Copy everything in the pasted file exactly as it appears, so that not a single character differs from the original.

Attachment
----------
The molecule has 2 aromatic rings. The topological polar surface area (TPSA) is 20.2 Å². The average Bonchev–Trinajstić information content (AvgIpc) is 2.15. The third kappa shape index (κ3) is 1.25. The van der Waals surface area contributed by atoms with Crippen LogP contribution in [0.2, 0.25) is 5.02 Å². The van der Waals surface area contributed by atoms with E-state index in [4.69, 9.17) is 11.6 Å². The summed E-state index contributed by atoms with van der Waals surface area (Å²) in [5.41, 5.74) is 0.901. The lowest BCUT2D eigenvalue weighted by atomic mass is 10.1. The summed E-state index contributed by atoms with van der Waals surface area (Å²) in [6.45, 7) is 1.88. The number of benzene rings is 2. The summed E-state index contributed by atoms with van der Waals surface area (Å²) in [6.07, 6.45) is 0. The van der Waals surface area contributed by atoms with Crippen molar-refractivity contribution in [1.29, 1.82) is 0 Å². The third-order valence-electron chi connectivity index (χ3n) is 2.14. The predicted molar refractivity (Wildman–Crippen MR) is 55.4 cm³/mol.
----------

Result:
The molecule has 2 aromatic rings. The topological polar surface area (TPSA) is 20.2 Å². The average Bonchev–Trinajstić information content (AvgIpc) is 2.15. The third kappa shape index (κ3) is 1.25. The van der Waals surface area contributed by atoms with Crippen LogP contribution in [0.2, 0.25) is 5.02 Å². The van der Waals surface area contributed by atoms with E-state index in [4.69, 9.17) is 11.6 Å². The summed E-state index contributed by atoms with van der Waals surface area (Å²) in [5.41, 5.74) is 0.901. The lowest BCUT2D eigenvalue weighted by atomic mass is 10.1. The summed E-state index contributed by atoms with van der Waals surface area (Å²) in [6.45, 7) is 1.88. The number of benzene rings is 2. The summed E-state index contributed by atoms with van der Waals surface area (Å²) in [6.07, 6.45) is 0. The van der Waals surface area contributed by atoms with Crippen molar-refractivity contribution in [1.29, 1.82) is 0 Å². The third-order valence-electron chi connectivity index (χ3n) is 2.14. The predicted molar refractivity (Wildman–Crippen MR) is 55.4 cm³/mol.